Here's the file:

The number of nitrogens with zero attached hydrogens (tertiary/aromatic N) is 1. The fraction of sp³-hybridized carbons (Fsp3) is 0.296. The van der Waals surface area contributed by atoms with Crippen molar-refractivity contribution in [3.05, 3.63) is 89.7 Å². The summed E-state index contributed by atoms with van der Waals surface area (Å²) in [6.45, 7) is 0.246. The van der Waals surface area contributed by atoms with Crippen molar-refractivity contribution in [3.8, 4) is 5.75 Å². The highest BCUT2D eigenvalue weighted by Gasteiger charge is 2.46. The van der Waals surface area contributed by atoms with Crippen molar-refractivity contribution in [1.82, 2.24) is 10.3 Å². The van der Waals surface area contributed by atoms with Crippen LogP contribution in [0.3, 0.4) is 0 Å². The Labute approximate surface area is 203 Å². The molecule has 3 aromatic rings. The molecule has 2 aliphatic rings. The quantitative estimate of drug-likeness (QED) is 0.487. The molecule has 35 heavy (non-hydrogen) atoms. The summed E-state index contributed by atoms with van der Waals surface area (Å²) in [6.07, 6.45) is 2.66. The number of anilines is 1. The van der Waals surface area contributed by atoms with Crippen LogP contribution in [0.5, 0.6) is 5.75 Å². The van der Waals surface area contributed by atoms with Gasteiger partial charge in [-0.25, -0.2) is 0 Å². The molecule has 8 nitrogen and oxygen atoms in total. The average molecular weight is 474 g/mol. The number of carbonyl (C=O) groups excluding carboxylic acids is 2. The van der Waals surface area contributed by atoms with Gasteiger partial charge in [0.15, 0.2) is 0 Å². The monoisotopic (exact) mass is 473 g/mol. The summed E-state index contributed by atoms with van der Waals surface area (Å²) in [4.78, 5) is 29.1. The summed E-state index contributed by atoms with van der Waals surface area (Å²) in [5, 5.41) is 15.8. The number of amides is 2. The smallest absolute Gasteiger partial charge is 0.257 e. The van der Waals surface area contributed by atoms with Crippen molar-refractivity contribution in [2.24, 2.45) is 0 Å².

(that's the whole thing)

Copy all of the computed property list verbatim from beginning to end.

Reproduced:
The number of nitrogens with zero attached hydrogens (tertiary/aromatic N) is 1. The fraction of sp³-hybridized carbons (Fsp3) is 0.296. The van der Waals surface area contributed by atoms with Crippen molar-refractivity contribution in [3.05, 3.63) is 89.7 Å². The summed E-state index contributed by atoms with van der Waals surface area (Å²) in [6.45, 7) is 0.246. The van der Waals surface area contributed by atoms with Crippen molar-refractivity contribution in [3.8, 4) is 5.75 Å². The highest BCUT2D eigenvalue weighted by Gasteiger charge is 2.46. The van der Waals surface area contributed by atoms with Crippen molar-refractivity contribution in [1.82, 2.24) is 10.3 Å². The van der Waals surface area contributed by atoms with Crippen LogP contribution in [0.3, 0.4) is 0 Å². The Labute approximate surface area is 203 Å². The molecule has 3 aromatic rings. The molecule has 2 aliphatic rings. The quantitative estimate of drug-likeness (QED) is 0.487. The molecule has 35 heavy (non-hydrogen) atoms. The summed E-state index contributed by atoms with van der Waals surface area (Å²) in [6.07, 6.45) is 2.66. The number of anilines is 1. The van der Waals surface area contributed by atoms with Crippen LogP contribution in [0.5, 0.6) is 5.75 Å². The van der Waals surface area contributed by atoms with Gasteiger partial charge in [-0.25, -0.2) is 0 Å². The molecule has 8 nitrogen and oxygen atoms in total. The average molecular weight is 474 g/mol. The number of carbonyl (C=O) groups excluding carboxylic acids is 2. The van der Waals surface area contributed by atoms with Gasteiger partial charge in [0.15, 0.2) is 0 Å². The monoisotopic (exact) mass is 473 g/mol. The summed E-state index contributed by atoms with van der Waals surface area (Å²) in [4.78, 5) is 29.1. The summed E-state index contributed by atoms with van der Waals surface area (Å²) in [5, 5.41) is 15.8. The number of amides is 2. The smallest absolute Gasteiger partial charge is 0.257 e. The van der Waals surface area contributed by atoms with Crippen molar-refractivity contribution in [2.24, 2.45) is 0 Å².